Experts want ban on Bt brinjal revoked

Bangalore, May 6, DHNS:

Its planned introduction in India was put on hold by Ministry of Environment last year following long-term safety concerns of genetically modified food on human health.    

Amid a raging debate sparked by commercialisation of Bt brinjal, experts here argued that biotech crops is the way forward to address food shortage and nutritional security in the country. They were speaking at the event ‘Bangalore India Bio’ in the City. China, Brazil, Argentina have emerged as early adopters of Bt crops maximising their yields. Pakistan, Mynmar and Sweden have joined the Bt crop roster last year. “Bt crops can be relevant in the wake of stagnating agricultural productivity in India,” said IISC professor of biochemistry G Padmanaban.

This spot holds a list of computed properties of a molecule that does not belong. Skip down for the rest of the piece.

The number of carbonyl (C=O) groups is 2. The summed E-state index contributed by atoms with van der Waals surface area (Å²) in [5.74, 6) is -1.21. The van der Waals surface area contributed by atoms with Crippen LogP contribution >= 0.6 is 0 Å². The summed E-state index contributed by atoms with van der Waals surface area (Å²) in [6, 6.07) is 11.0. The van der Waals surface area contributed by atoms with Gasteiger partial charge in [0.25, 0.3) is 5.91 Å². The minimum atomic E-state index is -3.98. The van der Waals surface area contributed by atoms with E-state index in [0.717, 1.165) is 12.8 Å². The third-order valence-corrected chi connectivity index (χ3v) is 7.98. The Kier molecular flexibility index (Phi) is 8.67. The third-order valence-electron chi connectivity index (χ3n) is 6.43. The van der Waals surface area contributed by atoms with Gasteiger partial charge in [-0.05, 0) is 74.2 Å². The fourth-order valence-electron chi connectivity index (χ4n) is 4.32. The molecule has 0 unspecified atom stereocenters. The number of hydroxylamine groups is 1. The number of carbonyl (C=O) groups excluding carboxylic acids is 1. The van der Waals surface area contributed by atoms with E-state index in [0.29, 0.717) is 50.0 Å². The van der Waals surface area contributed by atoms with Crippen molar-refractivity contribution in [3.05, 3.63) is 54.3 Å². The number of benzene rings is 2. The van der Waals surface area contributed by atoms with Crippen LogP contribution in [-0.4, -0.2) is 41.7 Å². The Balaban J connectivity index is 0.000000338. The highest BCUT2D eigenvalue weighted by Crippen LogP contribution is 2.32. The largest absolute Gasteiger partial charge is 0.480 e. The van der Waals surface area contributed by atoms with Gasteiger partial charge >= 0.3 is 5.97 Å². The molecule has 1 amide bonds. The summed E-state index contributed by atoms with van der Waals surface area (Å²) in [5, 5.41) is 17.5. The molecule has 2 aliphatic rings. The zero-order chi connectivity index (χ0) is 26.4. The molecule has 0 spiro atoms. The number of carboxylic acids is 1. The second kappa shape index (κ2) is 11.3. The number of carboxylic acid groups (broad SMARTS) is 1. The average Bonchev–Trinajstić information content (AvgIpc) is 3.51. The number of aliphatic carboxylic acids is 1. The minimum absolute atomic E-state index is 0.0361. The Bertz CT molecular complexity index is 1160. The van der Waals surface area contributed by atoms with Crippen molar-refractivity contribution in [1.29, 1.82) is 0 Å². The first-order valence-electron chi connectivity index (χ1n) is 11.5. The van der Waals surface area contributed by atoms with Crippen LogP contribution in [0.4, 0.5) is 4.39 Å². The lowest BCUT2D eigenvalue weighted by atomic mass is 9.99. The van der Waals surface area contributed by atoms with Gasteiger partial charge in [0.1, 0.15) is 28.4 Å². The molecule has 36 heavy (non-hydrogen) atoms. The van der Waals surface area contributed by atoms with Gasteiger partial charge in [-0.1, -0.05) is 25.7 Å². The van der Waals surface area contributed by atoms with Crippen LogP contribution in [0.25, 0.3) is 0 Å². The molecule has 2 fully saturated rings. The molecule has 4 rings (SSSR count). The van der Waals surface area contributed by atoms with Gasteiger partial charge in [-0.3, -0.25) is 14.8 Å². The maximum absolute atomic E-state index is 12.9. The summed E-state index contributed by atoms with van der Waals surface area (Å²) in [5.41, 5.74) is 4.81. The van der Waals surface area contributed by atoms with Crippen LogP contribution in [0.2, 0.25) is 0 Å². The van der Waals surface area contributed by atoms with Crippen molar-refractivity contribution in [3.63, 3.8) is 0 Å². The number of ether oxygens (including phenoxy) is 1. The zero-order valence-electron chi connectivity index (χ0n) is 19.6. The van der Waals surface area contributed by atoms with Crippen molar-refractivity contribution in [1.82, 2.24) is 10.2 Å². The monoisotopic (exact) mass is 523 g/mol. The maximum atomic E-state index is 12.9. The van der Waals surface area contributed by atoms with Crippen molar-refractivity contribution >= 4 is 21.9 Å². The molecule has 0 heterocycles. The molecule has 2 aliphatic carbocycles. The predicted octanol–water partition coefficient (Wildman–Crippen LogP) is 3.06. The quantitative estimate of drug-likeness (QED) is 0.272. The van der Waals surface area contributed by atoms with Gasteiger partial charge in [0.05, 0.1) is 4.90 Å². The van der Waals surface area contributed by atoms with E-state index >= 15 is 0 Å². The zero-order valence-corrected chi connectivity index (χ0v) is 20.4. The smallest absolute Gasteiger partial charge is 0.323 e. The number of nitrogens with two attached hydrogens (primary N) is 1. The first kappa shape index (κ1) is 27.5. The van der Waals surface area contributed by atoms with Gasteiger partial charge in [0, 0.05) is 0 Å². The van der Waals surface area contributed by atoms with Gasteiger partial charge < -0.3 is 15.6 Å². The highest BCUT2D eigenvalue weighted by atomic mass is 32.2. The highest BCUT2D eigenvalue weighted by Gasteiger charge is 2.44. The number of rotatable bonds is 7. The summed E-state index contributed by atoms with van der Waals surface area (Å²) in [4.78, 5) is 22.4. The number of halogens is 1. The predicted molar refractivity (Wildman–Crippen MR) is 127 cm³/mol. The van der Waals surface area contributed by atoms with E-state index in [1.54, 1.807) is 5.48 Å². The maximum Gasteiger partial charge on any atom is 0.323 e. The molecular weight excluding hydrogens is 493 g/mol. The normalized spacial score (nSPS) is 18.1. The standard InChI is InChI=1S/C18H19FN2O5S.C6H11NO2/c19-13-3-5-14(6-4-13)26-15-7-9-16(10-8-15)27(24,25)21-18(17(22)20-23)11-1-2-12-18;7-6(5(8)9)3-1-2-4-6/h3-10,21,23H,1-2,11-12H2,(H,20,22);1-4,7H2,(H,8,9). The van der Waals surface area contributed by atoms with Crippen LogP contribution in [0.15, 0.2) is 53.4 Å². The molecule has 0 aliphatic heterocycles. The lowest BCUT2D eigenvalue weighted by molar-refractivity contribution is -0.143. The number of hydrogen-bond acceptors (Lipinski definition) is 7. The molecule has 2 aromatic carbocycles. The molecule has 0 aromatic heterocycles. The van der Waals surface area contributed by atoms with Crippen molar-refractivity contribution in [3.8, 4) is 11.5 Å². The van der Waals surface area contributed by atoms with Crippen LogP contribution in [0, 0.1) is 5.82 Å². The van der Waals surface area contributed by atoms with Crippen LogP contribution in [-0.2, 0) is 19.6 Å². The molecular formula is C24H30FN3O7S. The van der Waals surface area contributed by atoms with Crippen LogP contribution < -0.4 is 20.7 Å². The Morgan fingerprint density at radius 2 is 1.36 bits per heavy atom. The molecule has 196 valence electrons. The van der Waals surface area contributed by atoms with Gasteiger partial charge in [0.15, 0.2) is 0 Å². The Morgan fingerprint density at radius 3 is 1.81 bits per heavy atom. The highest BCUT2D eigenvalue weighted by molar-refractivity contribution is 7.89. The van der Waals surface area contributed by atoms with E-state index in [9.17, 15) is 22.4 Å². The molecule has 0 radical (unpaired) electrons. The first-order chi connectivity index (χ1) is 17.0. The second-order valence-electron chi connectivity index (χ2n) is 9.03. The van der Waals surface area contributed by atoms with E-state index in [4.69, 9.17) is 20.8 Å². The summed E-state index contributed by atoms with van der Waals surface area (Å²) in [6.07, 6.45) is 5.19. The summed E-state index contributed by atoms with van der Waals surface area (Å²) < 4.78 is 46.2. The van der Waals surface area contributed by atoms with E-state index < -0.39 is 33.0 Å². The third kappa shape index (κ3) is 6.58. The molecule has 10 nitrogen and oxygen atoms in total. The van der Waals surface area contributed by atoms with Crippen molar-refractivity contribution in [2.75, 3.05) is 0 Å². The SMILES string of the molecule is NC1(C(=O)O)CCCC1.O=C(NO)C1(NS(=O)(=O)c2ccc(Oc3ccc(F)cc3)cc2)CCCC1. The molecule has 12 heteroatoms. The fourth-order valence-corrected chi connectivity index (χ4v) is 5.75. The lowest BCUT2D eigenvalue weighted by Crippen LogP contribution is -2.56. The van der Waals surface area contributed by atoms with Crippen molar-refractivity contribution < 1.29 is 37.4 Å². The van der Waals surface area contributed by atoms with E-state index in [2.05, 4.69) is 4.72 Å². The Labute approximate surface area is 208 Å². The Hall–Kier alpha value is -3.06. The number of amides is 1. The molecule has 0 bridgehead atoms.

The resistance to bt crops is primarily triggered by health concerns, biodiversity and regulatory issues related to the scientific validity studies conducted. “We are not able to replicate the success of bt cotton in other crops as farmers are denied access to technology due to excess regulation,” said Bharat Krishak Samaj chairman Ajay Jakhar.

Though India’s has seen a quantum jump in cotton yield due to the adoption of bt cotton, the country’s first biotech vegetable crop is still under scanner for the last ten years. An indefinite ban was placed on the commercialisation of brinjal in February 2010. Padmanaban said the seeds should at least be released to an identified group of farmers for field validation. “I don’t say that you should overlook or bypass safety parameters. But we should not be shying away from bt crops,” he added.

For instance, China is already conducting field trials for bt rice and within 2-3 years they will start marketing it. “We are still debating about the technology, while they are ahead of us,” he added.

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